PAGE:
R-E-S-P-E-C-T by author Kiersten White
Successful Marketing and Promotion with School Visits by author J.S. Lewis
Online Etiquette by editor Liesa Abrams
I DON'T CARE THAT HE'S HOT: Building Believable Romance by editor Martha Mihalick
On Compactness by literary agent Weronika Janczuk
Character Development by author Lauren Oliver
How Do I Know That I Really Love It? by literary agent Sara Crowe
Marketing 101 for Children's Book Authors by author Emma Walton Hamilton
Setting by author Jessi Kirby
10 Questions to See If You've Got What It Takes by author Amy Fellner Dominy

Panels and Chats (all of them are worth reading, if only for the random shouting of animal names):
Chat with literary agents Marietta Zacker, Joan Paquette, and Michael Bourret
Traditional vs. Self-Publishing Chat with literary agent Sara Megibow
Q&A with author Sarah Rees Brennan
Q&A with literary agent Jenny Bent
YA Q&A with Holly Root and Barbara Poelle
Panel of Industry Professionals: Kate Testerman, Martha Mihalick, Joanna Volpe, Jen Rofe, Diana Fox
On Platform, a Chat with literary agent Sara Megibow
Q&A with literary agent Suzie Townsend
Panel with Michelle Andelman, Emily Meehan, Annete Pollert, Jim McCarthy 
Panel of Professionals: Natalie Fischer, Anica Rissi, Kathleen Ortiz
Andrea Brown literary agent chat with Jen Rofe, Kelly Sonnack, Jennifer Laughran, Caryn Wiseman

The Debut Year by author Lindsey Leavitt
Critique Groups 101 with the YA Muses
Pacing in Contemporary YA by author Sara Zarr
Myths and Misconceptions by literary agent Holly Root and editors Martha Mihalick and Molly O'Neill
Don't Give Up by author Beth Revis
Collective Blogging and Book Promotion by Stages on Pages

August 17, 2011

what is steampunk?

I’m going to go on a bit of a rant today. I’ve been participating in WriteOnCon this week, and I was happy to find that there were other steampunk titles that newbie authors were working on. However, when I clicked through to read the premises for these so-called steampunk tales, I was sorely disappointed, and somewhat enraged.

Gears and corsets do not a steampunk novel make.

Meghan B. over at Stellar Four adequately expressed my feelings on the matter. For those of you that have read the book or watched the film equivalent of The Princess Bride, you know that Vizzini (the little bald headed man with the annoying voice) always uses the term “inconceivable.”

August 15, 2011

what do i do now?

Sooooooo…. I have finished my steampunk novel. And I have absolutely no idea what to do now.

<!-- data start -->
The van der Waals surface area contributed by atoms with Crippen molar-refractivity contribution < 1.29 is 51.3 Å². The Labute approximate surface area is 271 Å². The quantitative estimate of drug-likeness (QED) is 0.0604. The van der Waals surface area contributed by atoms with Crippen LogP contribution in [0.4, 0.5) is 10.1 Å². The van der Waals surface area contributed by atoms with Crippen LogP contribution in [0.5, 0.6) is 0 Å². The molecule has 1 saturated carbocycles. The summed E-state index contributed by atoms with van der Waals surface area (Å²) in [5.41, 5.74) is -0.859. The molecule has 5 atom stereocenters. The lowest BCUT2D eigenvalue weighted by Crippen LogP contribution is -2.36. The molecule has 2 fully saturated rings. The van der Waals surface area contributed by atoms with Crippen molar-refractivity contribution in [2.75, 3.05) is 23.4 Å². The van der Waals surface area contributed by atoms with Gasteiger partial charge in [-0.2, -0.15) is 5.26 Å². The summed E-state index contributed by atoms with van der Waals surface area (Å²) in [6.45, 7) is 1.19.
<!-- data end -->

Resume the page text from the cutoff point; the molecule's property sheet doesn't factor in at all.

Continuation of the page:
I do have a few projects on the table that need attending to between now and the end of September (when I hope to receive my beta copies back), but I don’t see them taking nearly that long to complete. I need to start building my author website, which is a collaborative effort between me and my husband. I should probably create a Facebook fan page for the novel (taking a whopping five minutes). And I need to start contacting blogs that review Young Adult, Steampunk, or indie novels and blogs that interview indie authors (if you fall in any of these categories, let me know, and I will definitely send you a copy of The Clockwork Giant as soon as I’ve finished editing).

However, I don’t think these things will occupy my time quite like writing does. I love writing. Most writers do, but I just feel weird knowing that I don’t have anything to work on for the next couple of months. Before I can start revising The Clockwork Giant, I have to wait to hear back from my wonderful beta-readers, and who knows how long that will take (though, I have already heard back from one reader).

August 12, 2011

erm... i'm finished?

This is a rare double posting day, and it will likely never happen again. I don't think I can wait until Monday to write this because the feeling won't be the same.

So... I think I just finished my novel. Like seriously.

Turns out, it wasn't another two chapters. It was only one. One chapter. I'm done. The novel is over.

I could easily keep going, but the sequel has to start at some point, right?

And I figure it was a good sign that I was at the end when I started tearing up. No seriously. I cry. A lot. Not sure if I was crying because it's over (for the time being), or if I was crying because the ending is sad... or what.

So, I have finished a novel before, and it was an exciting time, don't get me wrong. But finishing this novel, finishing a steampunk novel is just awesome. It's a different feeling than when I finished my fantasy novel over a year ago. That was like a mad dash to a finish line, and I was just happy to have gotten there. Unfortunately, I was participating in a triathalon, and I had two races to go (revision and querying). It's different this time. I don't feel like I've completed the race yet, but the finish line is just ahead. All I have to do now is revise, which shouldn't be much of a problem since I wrote this novel slowly and deliberately, editing as I went.

The most amazing thing about finishing this novel is the fact that I wrote a first draft in four months. That, to me, is just stellar in itself. There was two weeks of plotting before that, and there will probably be a month of revisions, but that brings me to less than six months. I could very easily put out two books a year at this pace.

Again, thanks to all of you that have cheered me on while writing this novel. You are awesome.

So, I now have two novels under my belt. I feel pretty amazing right now.

Now for celebrations abound. Have a great weekend, guys!

still writing...

I have gotten some stellar word counts this week... but I'm still not finished with The Clockwork Giant. I still have to finish the climax and write the resolution. Whether that takes 4000 words or 12000 words, that has yet to be decided. I have a feeling that it will take somewhere around 7000 words. I don't see me writing more than two chapters.